Special workshop outlines improvements to public and officer safety
Zephyrhills City Council has made a move toward consolidating the city’s emergency dispatch service with Pasco County 911 in an effort to improve public safety and the safety of the city’s police officers.
During a special workshop session Thursday evening, Zephyrhills Police Chief Derek Brewer made a presentation to members of city council outlining current and possible future deficiencies in city’s system. He laid out three options for the city which included leaving the system as it is, come up with a hybrid system with the county or consolidate the service entirely with Pasco County.
Brewer detailed the current system where more than 60 percent of all emergency calls are already handled by Pasco County. All 911 calls made with wireless phones go directly to Pasco County call takers. Information is gathered and the call is transferred to Zephyrhills Police call takers and dispatchers. More information is gathered and an officer is dispatched.
City Manager Billy Poe reassured council that the information gathering and call transfer happens in a matter of seconds, not minutes.
“Sometimes seconds can save a life,” said councilman Alan Knight.
Poe agreed and in those five to 10 seconds, Pasco County answers the call, asks the key questions and transfers to Zephyrhills where the same questions could be asked again.
All parties concurred that consolidating dispatch is by no means any step toward consolidating the police department with the county. ZPD has been a service provided by the city since 1914 and it will remain that way.
“The sheriff’s office cannot provide the same level of service as the Zephyrhills Police Department provides to the citizens of this community,” Poe said. “The level of service would not be matched.”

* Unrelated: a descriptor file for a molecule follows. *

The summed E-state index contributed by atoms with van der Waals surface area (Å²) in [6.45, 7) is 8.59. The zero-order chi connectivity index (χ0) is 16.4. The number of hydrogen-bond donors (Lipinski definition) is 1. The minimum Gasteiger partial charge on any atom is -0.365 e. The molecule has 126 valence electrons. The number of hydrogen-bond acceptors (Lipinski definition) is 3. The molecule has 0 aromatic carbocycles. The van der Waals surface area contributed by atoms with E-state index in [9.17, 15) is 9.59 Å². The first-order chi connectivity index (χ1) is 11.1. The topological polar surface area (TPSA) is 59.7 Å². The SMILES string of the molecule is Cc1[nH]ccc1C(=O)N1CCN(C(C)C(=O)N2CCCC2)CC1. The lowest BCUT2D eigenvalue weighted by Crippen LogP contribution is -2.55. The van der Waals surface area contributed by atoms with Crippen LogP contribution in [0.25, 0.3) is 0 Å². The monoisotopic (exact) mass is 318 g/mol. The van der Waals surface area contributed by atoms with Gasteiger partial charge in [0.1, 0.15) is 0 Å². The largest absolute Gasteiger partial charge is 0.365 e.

Council agreed to initiate preliminary steps toward consolidating the dispatch which includes a critical component of a feasibility study to determine the advantages and disadvantages come with consolidation and the cost involved.
It was pointed out Knight that county dispatchers are sometimes not aware of locations in the city by name and that delays the transfer to the city dispatchers.
“I’m going to say that 90 percent of the people will break the umbilical cord to the land line and use a wireless device, which will send more calls directly to the county,” Knight said.
Last week, Brewer provided members of council an in-depth 17 page analysis outlining the options and next steps that would accompany each option. Brewer said the end result is to determine what the optimal alternative consolidation of dispatch and records management between the city and the county.
Brewer emphatically stressed to members of city council that if dispatch is consolidated with the county, the city dispatch staff which choose to stay will not lose their jobs. They will be reassigned to different positions, but will remain with the city.
“I feel confident that no matter which alternative we choose, our staff will be taken care of,” Brewer said.
The loss of local control is a concern for Brewer. Zephyrhills has been an autonomous department since 1914.
“I have a lot of pride where I work,” Brewer said. “I feel we provide a good service to our citizens. Losing some of that control scares me a little.”
He followed up that analysis with the presentation at the workshop pointing out that advancements in technology are coming quickly and the city’s system is antiquated.
The chief also noted that consolidation was proposed to the City of Zephyrhills in 2012, but was not implemented citing potential costs and at the time, city stakeholders did not view the merger as beneficial.
He pointed out that consolidation now would not be a cost-saving measure. Additional costs would be incurred initially as well as annual costs. The city currently spends roughly $600,000 on its dispatch department with the majority covering the salaries and benefits.